Getting Smartphones to TalkBack: Understanding the Smartphone Adoption Process of Blind Users
André Rodrigues, Kyle Montague, Hugo Nicolau and Tiago Guerreiro
The 17th International ACM SIGACCESS Conference on Computers and Accessibility (ASSETS 2015)
Lisbon, Portugal, October 26-28, 2015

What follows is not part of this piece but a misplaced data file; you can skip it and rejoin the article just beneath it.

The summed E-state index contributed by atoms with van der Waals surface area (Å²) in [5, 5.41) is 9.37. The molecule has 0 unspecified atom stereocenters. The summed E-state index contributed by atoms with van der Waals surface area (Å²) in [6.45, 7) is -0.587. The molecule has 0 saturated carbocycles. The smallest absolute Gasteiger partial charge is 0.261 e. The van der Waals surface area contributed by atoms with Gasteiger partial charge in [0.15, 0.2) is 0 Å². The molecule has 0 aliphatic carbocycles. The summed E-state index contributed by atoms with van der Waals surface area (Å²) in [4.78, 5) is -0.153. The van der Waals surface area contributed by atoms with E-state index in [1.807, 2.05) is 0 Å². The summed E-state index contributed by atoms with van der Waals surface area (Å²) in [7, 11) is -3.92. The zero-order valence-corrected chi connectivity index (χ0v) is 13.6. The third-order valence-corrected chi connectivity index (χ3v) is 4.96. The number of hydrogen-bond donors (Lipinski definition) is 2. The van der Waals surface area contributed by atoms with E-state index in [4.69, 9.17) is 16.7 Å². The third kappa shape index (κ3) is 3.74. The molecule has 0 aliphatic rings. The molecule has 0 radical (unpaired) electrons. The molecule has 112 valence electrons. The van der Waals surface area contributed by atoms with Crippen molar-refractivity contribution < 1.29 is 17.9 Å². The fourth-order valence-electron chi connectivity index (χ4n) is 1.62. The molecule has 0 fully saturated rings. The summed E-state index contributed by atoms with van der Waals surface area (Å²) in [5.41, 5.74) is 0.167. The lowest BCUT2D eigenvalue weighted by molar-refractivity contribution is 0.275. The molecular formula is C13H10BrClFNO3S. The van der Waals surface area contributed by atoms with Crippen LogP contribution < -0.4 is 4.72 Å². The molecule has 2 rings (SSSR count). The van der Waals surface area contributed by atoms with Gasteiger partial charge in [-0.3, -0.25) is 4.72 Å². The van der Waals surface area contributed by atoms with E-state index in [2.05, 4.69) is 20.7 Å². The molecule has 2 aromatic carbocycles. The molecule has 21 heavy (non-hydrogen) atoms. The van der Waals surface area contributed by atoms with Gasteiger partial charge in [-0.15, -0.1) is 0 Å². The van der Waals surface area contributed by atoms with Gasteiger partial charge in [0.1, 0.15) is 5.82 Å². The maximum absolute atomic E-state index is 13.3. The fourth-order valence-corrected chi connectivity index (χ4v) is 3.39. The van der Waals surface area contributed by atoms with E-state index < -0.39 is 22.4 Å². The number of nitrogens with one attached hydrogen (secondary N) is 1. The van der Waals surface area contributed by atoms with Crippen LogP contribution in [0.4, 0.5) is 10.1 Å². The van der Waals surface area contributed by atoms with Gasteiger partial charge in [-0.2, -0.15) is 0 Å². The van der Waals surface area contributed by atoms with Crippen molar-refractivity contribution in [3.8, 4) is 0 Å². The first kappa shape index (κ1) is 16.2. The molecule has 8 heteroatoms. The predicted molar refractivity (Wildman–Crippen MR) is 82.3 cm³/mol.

The advent of system-wide accessibility services on mainstream touch-based smartphones has been a major point of inclusion for blind and visually impaired people. Ever since then there has been a body of research work to improve the accessibility of specific tasks, e.g. text-entry and gestures, but little to no effort to understand, question and improve the overall accessibility of such services in the real world. The word is that smartphones are now accessible to blind and visually impaired people. One can easily find a blind person mastering a smartphone; on the other hand, the authors are also aware of more than one blind person owning several instances of the same feature phone model, in case one breaks, such is the fear of a keyless future. What is lacking is knowledge on the barriers that the proficient user had to overcome, and the effort applied in doing so. In this paper, we present an 8-week long study with five novice blind participants where we seek to understand their concerns, expectations, challenges and experiences with a smartphone, from the day they started using it. This study featured pre-adoption and weekly interviews, weekly controlled task assessments, and in-the wild system-wide usage data collection. Results show that mastering these devices is an arduous and long task, proving the users’ initial concerns to be right, and calling out for better adoption support tools. Also, by exposing the devices to novice users enabled us to identify accessibility issues that could not be encountered otherwise, and that go beyond the research performed, mainly focused on gestures and text-entry.
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